Finished this week’s exercises in a 5-hour marathon starting at 4:30am this morning. Today’s meta-lesson: implementation is way harder than reading slides and ‘kinda getting it’. My god is it hard to actually write a program that uses even what appear to be simple concepts.
So there are three tracks for this course: first is the spectator track (my term), where you just do the basic assignments (enough to be dangerous and spew plausible-sounding BS).
There’s the ‘advanced’ track, which I’ve chosen, which asks you to do some actual programming assignments (this morning’s marathon). Within the advanced track there are ‘extra credit’ assignments, which ask you to implement even more of the course material in Octave (a programming language). I haven’t gotten to the extra credit stuff. More on this later.
The final track is the ‘real’ track, where you pay real money, show up to class and all the rest. I read a discussion thread on the course website that speculates that my ‘advanced’ track covers about 40%-50% of the real course material. The real course is about 1.5x as long (3 months instead of 2), so let’s say we’re about 60%-75% of the pace of a real university course.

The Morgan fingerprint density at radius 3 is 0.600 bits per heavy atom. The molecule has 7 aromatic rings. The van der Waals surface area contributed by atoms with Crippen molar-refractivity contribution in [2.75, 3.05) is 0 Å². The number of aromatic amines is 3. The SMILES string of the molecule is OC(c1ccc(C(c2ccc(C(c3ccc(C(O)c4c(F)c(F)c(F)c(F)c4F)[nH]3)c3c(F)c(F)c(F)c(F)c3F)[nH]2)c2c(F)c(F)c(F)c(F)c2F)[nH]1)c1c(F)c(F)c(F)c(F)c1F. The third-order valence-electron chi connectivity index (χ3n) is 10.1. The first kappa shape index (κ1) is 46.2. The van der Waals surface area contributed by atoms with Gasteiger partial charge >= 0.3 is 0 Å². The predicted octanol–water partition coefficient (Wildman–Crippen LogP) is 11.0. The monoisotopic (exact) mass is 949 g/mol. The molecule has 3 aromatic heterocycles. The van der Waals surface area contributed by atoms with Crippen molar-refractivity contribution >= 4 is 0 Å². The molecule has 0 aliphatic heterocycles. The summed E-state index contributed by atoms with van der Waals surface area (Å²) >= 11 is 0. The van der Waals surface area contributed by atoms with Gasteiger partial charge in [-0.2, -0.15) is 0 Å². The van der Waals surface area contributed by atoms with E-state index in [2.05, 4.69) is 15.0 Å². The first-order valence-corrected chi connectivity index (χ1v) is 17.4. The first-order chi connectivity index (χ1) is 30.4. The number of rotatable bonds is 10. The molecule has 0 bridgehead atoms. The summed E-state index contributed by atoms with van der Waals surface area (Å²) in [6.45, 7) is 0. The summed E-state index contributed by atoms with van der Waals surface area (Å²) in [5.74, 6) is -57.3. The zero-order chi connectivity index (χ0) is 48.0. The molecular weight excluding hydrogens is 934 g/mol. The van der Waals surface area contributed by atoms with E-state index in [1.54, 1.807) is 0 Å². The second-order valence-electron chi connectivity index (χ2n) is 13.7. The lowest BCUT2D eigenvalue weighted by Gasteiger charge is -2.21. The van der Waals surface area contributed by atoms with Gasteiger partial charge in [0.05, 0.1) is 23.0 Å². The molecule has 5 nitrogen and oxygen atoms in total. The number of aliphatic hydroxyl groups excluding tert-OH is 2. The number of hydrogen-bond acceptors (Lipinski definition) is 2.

I’m starting to think it was a mistake to take two of these courses. I just don’t have enough time to learn everything I want to learn. I want to do the extra credit stuff, because what’s the point of reading the slides on stuff if you don’t REALLY get it? And my first crack at the extra credit stuff shows that I don’t REALLY get it.
And there are all these dudes (yes, all dudes) carpet-bombing the discussion boards who obviously REALLY get this stuff, while I only kinda get it. How many times in University did I wish I were smarter? That I wish I had really learned the background material in high school like I should have and I could have picked this up quicker?
Anyway, I’m done complaining and it’s just too time-costly for me to learn more of this right now, so I won’t. I wish it were different but that’s just too bad for me, isn’t it.